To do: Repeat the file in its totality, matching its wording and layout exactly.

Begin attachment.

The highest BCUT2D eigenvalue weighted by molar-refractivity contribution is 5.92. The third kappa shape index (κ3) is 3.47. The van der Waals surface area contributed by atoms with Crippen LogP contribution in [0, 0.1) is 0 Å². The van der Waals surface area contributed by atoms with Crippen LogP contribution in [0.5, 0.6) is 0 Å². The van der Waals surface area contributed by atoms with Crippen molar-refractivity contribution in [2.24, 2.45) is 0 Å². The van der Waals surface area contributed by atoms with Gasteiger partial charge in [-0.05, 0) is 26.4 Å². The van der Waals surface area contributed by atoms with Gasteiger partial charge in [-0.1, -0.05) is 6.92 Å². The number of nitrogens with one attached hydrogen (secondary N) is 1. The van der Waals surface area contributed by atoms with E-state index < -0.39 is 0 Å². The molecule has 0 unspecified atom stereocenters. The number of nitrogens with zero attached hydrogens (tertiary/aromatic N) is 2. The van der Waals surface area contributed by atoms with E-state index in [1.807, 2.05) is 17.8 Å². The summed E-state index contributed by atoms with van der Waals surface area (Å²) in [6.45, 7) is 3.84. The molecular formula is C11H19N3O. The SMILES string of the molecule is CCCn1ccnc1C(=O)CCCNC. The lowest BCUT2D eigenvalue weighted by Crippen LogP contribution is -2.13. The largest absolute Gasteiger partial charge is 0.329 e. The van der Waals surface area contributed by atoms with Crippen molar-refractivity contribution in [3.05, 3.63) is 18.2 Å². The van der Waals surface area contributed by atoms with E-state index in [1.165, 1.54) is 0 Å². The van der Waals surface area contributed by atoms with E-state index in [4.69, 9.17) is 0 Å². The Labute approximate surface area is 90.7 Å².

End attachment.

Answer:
The highest BCUT2D eigenvalue weighted by molar-refractivity contribution is 5.92. The third kappa shape index (κ3) is 3.47. The van der Waals surface area contributed by atoms with Crippen LogP contribution in [0, 0.1) is 0 Å². The van der Waals surface area contributed by atoms with Crippen LogP contribution in [0.5, 0.6) is 0 Å². The van der Waals surface area contributed by atoms with Crippen molar-refractivity contribution in [2.24, 2.45) is 0 Å². The van der Waals surface area contributed by atoms with Gasteiger partial charge in [-0.05, 0) is 26.4 Å². The van der Waals surface area contributed by atoms with Gasteiger partial charge in [-0.1, -0.05) is 6.92 Å². The number of nitrogens with one attached hydrogen (secondary N) is 1. The van der Waals surface area contributed by atoms with E-state index < -0.39 is 0 Å². The molecule has 0 unspecified atom stereocenters. The number of nitrogens with zero attached hydrogens (tertiary/aromatic N) is 2. The van der Waals surface area contributed by atoms with E-state index in [1.807, 2.05) is 17.8 Å². The summed E-state index contributed by atoms with van der Waals surface area (Å²) in [6.45, 7) is 3.84. The molecular formula is C11H19N3O. The SMILES string of the molecule is CCCn1ccnc1C(=O)CCCNC. The lowest BCUT2D eigenvalue weighted by Crippen LogP contribution is -2.13. The largest absolute Gasteiger partial charge is 0.329 e. The van der Waals surface area contributed by atoms with Crippen molar-refractivity contribution in [3.05, 3.63) is 18.2 Å². The van der Waals surface area contributed by atoms with E-state index in [1.165, 1.54) is 0 Å². The van der Waals surface area contributed by atoms with E-state index in [4.69, 9.17) is 0 Å². The Labute approximate surface area is 90.7 Å².